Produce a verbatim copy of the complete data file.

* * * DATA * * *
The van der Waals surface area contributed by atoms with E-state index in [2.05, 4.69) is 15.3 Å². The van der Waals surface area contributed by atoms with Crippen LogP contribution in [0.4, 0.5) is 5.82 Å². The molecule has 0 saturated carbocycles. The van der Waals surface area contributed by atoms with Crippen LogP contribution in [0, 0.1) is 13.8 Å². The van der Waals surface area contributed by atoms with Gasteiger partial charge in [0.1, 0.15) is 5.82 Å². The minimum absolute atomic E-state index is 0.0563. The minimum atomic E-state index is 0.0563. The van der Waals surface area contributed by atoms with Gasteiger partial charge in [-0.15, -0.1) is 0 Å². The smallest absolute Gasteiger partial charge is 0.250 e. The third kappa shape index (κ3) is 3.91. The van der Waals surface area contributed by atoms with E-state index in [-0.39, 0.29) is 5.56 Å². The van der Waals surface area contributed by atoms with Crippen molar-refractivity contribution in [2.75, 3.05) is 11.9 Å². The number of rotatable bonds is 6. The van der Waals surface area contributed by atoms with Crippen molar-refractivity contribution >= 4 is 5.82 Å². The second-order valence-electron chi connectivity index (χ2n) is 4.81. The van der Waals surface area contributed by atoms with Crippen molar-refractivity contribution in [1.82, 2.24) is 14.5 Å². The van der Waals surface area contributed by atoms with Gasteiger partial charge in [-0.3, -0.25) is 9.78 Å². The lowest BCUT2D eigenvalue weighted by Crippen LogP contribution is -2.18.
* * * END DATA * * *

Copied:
The van der Waals surface area contributed by atoms with E-state index in [2.05, 4.69) is 15.3 Å². The van der Waals surface area contributed by atoms with Crippen LogP contribution in [0.4, 0.5) is 5.82 Å². The molecule has 0 saturated carbocycles. The van der Waals surface area contributed by atoms with Crippen LogP contribution in [0, 0.1) is 13.8 Å². The van der Waals surface area contributed by atoms with Gasteiger partial charge in [0.1, 0.15) is 5.82 Å². The minimum absolute atomic E-state index is 0.0563. The minimum atomic E-state index is 0.0563. The van der Waals surface area contributed by atoms with Gasteiger partial charge in [-0.15, -0.1) is 0 Å². The smallest absolute Gasteiger partial charge is 0.250 e. The third kappa shape index (κ3) is 3.91. The van der Waals surface area contributed by atoms with E-state index in [-0.39, 0.29) is 5.56 Å². The van der Waals surface area contributed by atoms with Crippen molar-refractivity contribution in [2.75, 3.05) is 11.9 Å². The number of rotatable bonds is 6. The van der Waals surface area contributed by atoms with Crippen molar-refractivity contribution >= 4 is 5.82 Å². The second-order valence-electron chi connectivity index (χ2n) is 4.81. The van der Waals surface area contributed by atoms with Crippen molar-refractivity contribution in [1.82, 2.24) is 14.5 Å². The van der Waals surface area contributed by atoms with Gasteiger partial charge in [-0.3, -0.25) is 9.78 Å². The lowest BCUT2D eigenvalue weighted by Crippen LogP contribution is -2.18.